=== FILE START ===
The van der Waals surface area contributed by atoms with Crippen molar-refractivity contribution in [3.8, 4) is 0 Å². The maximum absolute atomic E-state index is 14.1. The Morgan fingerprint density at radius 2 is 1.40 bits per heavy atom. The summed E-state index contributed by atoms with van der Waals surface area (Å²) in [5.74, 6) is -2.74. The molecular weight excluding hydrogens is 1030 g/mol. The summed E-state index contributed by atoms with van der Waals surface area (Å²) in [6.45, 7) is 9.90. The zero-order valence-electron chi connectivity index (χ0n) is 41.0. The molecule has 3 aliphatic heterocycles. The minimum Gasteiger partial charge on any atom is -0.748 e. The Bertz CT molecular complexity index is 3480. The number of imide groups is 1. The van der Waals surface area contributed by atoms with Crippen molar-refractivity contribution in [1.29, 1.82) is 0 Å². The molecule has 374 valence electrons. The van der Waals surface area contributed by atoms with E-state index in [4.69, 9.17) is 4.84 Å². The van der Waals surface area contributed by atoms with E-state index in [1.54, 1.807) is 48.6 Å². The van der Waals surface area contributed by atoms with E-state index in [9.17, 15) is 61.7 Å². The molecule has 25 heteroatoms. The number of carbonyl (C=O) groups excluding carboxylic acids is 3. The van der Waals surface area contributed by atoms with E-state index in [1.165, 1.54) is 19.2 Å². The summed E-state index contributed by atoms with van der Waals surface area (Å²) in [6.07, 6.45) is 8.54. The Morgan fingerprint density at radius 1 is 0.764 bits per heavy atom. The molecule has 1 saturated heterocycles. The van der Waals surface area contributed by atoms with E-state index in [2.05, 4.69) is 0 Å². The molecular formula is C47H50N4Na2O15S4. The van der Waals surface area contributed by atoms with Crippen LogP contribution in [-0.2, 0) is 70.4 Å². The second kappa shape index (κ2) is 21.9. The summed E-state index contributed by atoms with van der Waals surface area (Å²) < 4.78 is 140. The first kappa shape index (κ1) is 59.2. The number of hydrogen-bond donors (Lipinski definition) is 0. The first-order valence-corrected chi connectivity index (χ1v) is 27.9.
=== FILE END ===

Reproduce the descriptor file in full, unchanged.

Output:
The van der Waals surface area contributed by atoms with Crippen molar-refractivity contribution in [3.8, 4) is 0 Å². The maximum absolute atomic E-state index is 14.1. The Morgan fingerprint density at radius 2 is 1.40 bits per heavy atom. The summed E-state index contributed by atoms with van der Waals surface area (Å²) in [5.74, 6) is -2.74. The molecular weight excluding hydrogens is 1030 g/mol. The summed E-state index contributed by atoms with van der Waals surface area (Å²) in [6.45, 7) is 9.90. The zero-order valence-electron chi connectivity index (χ0n) is 41.0. The molecule has 3 aliphatic heterocycles. The minimum Gasteiger partial charge on any atom is -0.748 e. The Bertz CT molecular complexity index is 3480. The number of imide groups is 1. The van der Waals surface area contributed by atoms with Crippen molar-refractivity contribution in [1.29, 1.82) is 0 Å². The molecule has 374 valence electrons. The van der Waals surface area contributed by atoms with E-state index in [4.69, 9.17) is 4.84 Å². The van der Waals surface area contributed by atoms with E-state index in [1.54, 1.807) is 48.6 Å². The van der Waals surface area contributed by atoms with E-state index in [9.17, 15) is 61.7 Å². The molecule has 25 heteroatoms. The number of carbonyl (C=O) groups excluding carboxylic acids is 3. The van der Waals surface area contributed by atoms with E-state index in [1.165, 1.54) is 19.2 Å². The summed E-state index contributed by atoms with van der Waals surface area (Å²) in [6.07, 6.45) is 8.54. The Morgan fingerprint density at radius 1 is 0.764 bits per heavy atom. The molecule has 1 saturated heterocycles. The van der Waals surface area contributed by atoms with E-state index in [2.05, 4.69) is 0 Å². The molecular formula is C47H50N4Na2O15S4. The van der Waals surface area contributed by atoms with Crippen LogP contribution in [-0.2, 0) is 70.4 Å². The second kappa shape index (κ2) is 21.9. The summed E-state index contributed by atoms with van der Waals surface area (Å²) < 4.78 is 140. The first kappa shape index (κ1) is 59.2. The number of hydrogen-bond donors (Lipinski definition) is 0. The first-order valence-corrected chi connectivity index (χ1v) is 27.9.